Experts: Hospital mergers continue to make sense

When JFK Health officially joined Hackensack Meridian Health earlier this week, it was just the latest of many hospital mergers to hit the state in recent years.

The reason?

They still appear to make sense.

Linda Schwimmer, CEO and president of the New Jersey Health Care Quality Institute, said the merger is beneficial for JFK because it gives it a greater opportunity to grow than it would have had on its own.

“It also enables JFK to become part of (HMH) commercial contracts and be part of its larger population health model,” Schwimmer said. “This makes sense for them.  As care continues to move beyond the hospital walls, health systems are looking to integrate their hospitals with their ancillary facilities, including long-term care facilities.”

Schwimmer sees no letup, at least from regulators.

“The Federal Trade Commission signoff is not surprising, given that RWJBH has a strong presence in the same region,” she said. “This is a national trend that will continue and keeps morphing. Now, we see health plans directly aligning with, merging with or purchasing front-line health care providers (example: CVS and Aetna, Optum and physician practices, Horizon and Sanitas Health).”

Ray Fredericks, CEO of JFK, said partnerships like the ones HMH has with IBM Watson and Memorial Sloan Kettering, plus the capital investments that were pledged recently would not have been possible for JFK when it was on its own.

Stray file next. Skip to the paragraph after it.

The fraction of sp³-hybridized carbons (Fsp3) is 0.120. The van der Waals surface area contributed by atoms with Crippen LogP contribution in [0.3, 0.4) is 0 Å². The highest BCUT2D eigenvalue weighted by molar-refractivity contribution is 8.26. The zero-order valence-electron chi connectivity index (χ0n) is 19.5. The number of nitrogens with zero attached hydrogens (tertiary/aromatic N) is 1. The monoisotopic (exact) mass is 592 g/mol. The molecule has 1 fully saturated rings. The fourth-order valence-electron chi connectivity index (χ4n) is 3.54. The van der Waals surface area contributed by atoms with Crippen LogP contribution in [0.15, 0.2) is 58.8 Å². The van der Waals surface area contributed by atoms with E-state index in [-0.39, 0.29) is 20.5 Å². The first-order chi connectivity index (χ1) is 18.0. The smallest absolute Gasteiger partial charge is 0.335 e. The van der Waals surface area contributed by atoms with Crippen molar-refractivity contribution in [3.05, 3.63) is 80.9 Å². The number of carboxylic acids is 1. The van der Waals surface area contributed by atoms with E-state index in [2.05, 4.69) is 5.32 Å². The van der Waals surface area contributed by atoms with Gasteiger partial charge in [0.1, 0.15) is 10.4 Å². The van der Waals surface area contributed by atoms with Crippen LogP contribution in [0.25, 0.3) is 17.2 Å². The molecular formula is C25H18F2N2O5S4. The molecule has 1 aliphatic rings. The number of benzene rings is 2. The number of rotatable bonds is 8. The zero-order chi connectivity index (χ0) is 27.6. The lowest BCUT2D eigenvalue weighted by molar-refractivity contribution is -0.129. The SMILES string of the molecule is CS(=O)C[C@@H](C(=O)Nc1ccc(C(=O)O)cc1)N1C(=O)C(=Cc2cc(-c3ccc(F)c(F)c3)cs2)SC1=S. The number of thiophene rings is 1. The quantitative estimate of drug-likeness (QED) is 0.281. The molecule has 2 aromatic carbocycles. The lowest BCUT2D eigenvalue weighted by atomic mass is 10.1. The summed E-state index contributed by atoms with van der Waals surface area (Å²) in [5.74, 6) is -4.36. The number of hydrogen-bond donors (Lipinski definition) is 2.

The investments include a $12 million expansion of the cardiac catherization labs, and a new neuroscience tool that will help neurosurgeons by providing 3-D mapping of the brain.

“We could never afford to make those investments ourselves,” Fredericks said. “JFK started as this little 205-bed hospital with just a little over 500 employees, and we’re now a $650 million, very comprehensive medical center, with nearly 5,000 employees. And all of them were so jazzed about what it means to come together with Hackensack Meridian Health.”

The new mega-system covers a contiguous two-thirds of the state’s population between the densely populated northeastern region and southern communities along the Shore, as well as the region in central Jersey.

(READ MORE from ROI-NJ on the health system merger.)

HMH recently moved its headquarters to Iselin, a spot that connects both legacy Hackensack and Meridian coverage areas.

“It’s something (co-CEO) John (Lloyd) and I have talked about for years, and that’s contiguous geography,” HMH co-CEO Robert Garrett said.

The large swath of New Jersey now in the combined entity’s coverage area means greater access to care, he said.

Marketing over the next few months will focus on how patients can access care through the ambulatory sites rather than having to go to one of the hospitals, and the benefits of the various locations for patients and physicians alike, Garrett said.

Lloyd said that, despite the Hackensack Meridian integration still in the works, adding JFK to the mix was not going to be disruptive.

“Our respective leaders have known each other, in some cases, for 30 years,” he said. “That’s huge. The fact that we know each other and know everything we needed to know about JFK because we’ve done joint ventures with them. And the cultures are so similar. In these mergers when you don’t have similar cultures, it can be a disaster.”

Garrett added that, in areas where HMH has not already integrated, such as developing a combined culture, and benefits and compensation programs, adding JFK now, rather than later, makes the process easier.

“We’re excited that this year has started off with the finalization of our merger with JFK,” Garrett said. “JFK went through a very thorough and deliberate process in choosing a partner, we’re certainly honored they chose us.”